As a greeting or farewell, a kiss on the lips would be too intimate for most cultures except among lovers or family, but it’s an option, one that shows great comfort with physicality. It’s easy to imagine other cultures viewing this as a sign of promiscuity or lasciviousness. It’s also far more likely to spread germs. A kiss on the cheek is tamer and can either involve lips touching the skin or a cheek-to-cheek gesture with a kissing motion (or sound) from the lips, as if imitating. Sometimes a single kiss is done, but we’ve all seen each cheek getting the treatment. A kiss on the forehead is another option but can suggest patronization because adults sometimes do this to children, but maybe they don’t in our world. We have leeway to invent the interpretations, too. Finally, there is the kissing of the hand, which has been presented for the purpose. This has often been done to women or those of higher station.
The bow seems more formal and may be appropriate in a culture where shows of respect are valued. It isn’t just the important people who may need this deference, but the whole population. The degree of bow is commensurate with the level of respect shown; while it might be customary to kneel before one’s king, if one is truly humble, prostration might feel appropriate. That might seem excessive to others. Even when one remains upright, there’s still a degree of bow, such as a slight bend or much more. What is appropriate might depend not just upon the relative social standing of those present, but upon the occasion, as something more serious and formal requires a deeper bow. In some cultures, people are exact about it and bowing too much is just as bad as bowing too little. We can decide for ourselves how touchy our peoples are.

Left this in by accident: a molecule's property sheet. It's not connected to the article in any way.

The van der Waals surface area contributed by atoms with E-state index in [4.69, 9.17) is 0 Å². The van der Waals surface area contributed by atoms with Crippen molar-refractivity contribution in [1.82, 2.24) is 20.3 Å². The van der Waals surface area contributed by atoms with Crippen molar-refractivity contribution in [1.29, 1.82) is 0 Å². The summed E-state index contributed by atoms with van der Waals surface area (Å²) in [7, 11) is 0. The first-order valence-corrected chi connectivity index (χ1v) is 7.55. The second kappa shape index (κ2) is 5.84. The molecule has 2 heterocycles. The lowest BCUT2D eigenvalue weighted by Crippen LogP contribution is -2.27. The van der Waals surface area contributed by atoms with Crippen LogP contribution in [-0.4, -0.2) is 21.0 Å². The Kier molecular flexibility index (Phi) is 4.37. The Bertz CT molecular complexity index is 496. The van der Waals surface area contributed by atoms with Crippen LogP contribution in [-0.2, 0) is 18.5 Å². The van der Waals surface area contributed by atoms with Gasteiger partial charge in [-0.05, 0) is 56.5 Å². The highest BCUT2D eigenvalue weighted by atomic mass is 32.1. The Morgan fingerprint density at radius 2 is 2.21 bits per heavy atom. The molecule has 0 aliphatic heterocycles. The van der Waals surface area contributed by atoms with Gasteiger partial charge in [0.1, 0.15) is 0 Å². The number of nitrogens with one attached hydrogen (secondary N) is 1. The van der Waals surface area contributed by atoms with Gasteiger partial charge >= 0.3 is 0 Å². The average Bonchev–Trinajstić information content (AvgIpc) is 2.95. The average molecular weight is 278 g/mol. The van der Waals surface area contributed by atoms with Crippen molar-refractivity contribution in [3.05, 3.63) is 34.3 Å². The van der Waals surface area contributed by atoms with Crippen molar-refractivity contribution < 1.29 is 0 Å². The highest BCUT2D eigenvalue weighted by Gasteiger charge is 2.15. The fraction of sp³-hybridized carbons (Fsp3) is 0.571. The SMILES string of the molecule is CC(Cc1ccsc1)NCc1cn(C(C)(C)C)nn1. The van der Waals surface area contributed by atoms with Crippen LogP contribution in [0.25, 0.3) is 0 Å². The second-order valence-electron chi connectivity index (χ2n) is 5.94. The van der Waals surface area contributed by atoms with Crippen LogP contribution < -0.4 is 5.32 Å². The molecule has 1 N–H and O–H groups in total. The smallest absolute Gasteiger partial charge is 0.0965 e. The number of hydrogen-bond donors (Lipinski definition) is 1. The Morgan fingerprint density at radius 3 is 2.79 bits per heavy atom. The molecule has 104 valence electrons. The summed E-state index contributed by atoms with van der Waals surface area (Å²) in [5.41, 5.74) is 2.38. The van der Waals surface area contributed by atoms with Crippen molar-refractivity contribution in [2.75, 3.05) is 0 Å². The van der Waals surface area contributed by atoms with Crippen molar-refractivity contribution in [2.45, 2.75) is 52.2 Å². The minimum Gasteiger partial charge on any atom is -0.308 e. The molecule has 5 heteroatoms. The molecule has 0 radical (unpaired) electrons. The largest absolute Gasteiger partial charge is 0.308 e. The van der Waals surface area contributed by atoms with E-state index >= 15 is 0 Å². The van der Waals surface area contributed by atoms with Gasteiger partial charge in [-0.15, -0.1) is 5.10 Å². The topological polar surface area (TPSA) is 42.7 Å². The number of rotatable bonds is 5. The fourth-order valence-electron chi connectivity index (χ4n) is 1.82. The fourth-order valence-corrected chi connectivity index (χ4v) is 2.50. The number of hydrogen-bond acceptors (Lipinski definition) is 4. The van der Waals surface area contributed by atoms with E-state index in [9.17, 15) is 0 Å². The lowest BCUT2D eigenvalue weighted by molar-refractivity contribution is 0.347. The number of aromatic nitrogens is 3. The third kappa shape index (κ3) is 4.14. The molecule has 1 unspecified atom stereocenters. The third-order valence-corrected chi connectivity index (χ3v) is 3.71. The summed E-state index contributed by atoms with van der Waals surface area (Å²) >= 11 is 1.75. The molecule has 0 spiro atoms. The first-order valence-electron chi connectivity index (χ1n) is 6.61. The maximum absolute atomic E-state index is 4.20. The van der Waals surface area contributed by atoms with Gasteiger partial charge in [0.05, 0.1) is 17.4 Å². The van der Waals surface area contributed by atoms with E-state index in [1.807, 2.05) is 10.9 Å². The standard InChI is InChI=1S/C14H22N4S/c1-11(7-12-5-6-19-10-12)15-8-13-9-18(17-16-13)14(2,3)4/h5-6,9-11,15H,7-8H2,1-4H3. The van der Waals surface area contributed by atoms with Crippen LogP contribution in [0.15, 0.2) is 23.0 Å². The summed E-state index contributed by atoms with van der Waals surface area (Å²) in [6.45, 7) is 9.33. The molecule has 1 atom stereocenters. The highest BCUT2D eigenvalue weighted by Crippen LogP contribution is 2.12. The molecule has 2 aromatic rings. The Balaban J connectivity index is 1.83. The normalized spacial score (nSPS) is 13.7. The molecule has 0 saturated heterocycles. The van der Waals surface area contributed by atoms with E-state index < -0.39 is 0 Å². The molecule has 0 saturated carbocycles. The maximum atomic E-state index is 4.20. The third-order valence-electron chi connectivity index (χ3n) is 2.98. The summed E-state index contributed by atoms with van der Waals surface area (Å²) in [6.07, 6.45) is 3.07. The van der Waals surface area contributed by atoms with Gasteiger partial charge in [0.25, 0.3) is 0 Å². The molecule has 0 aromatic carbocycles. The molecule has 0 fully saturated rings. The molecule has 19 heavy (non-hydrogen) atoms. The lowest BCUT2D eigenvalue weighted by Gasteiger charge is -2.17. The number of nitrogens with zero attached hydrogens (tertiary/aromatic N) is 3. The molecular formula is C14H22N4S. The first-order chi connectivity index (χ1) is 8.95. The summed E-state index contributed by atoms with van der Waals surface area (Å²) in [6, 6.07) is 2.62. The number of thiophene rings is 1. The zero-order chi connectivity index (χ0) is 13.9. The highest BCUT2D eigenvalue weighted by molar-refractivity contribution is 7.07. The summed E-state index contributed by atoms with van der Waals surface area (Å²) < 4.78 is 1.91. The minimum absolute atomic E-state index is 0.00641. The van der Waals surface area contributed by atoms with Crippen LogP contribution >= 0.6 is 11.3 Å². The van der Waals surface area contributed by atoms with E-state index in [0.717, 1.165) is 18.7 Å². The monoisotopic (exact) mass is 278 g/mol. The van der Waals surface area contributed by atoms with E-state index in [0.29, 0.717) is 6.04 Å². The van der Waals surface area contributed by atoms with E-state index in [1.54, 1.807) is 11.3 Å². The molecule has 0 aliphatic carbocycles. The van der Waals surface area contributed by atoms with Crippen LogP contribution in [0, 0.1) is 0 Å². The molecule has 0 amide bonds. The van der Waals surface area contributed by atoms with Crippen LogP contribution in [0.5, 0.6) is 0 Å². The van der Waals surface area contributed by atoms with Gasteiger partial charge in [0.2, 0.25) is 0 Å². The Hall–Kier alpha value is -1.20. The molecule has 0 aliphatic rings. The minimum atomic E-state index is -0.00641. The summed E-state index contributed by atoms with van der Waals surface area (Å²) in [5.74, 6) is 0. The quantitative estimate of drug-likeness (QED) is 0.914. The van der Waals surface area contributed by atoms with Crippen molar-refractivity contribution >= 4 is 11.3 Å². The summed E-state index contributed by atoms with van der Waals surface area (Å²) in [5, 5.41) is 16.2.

A mere head nod would be the smallest gesture, followed by kneeling (one knee is less formal than both) and finally prostration (lying full upon the ground). These are levels of submission, which is why the more severe versions appear in religions. One version of bowing on Earth is Namaste, where we would place our palms together before our chest, bow slightly from the head, and say “Namaste.”
A salute is typically reserved for the military and can be any number of fingers, though it’s typically all or the index and middle finger in a two-finger salute, with the other fingers bent and the thumb touching them. This can cause problems and has done so on Earth, as the Polish do the two-finger variety, like the Cub Scouts (children), and this led U.S. troops to assume the Polish were being disrespectful, as if implying they were kids. The result was Polish troops being arrested until the misunderstanding was cleared up.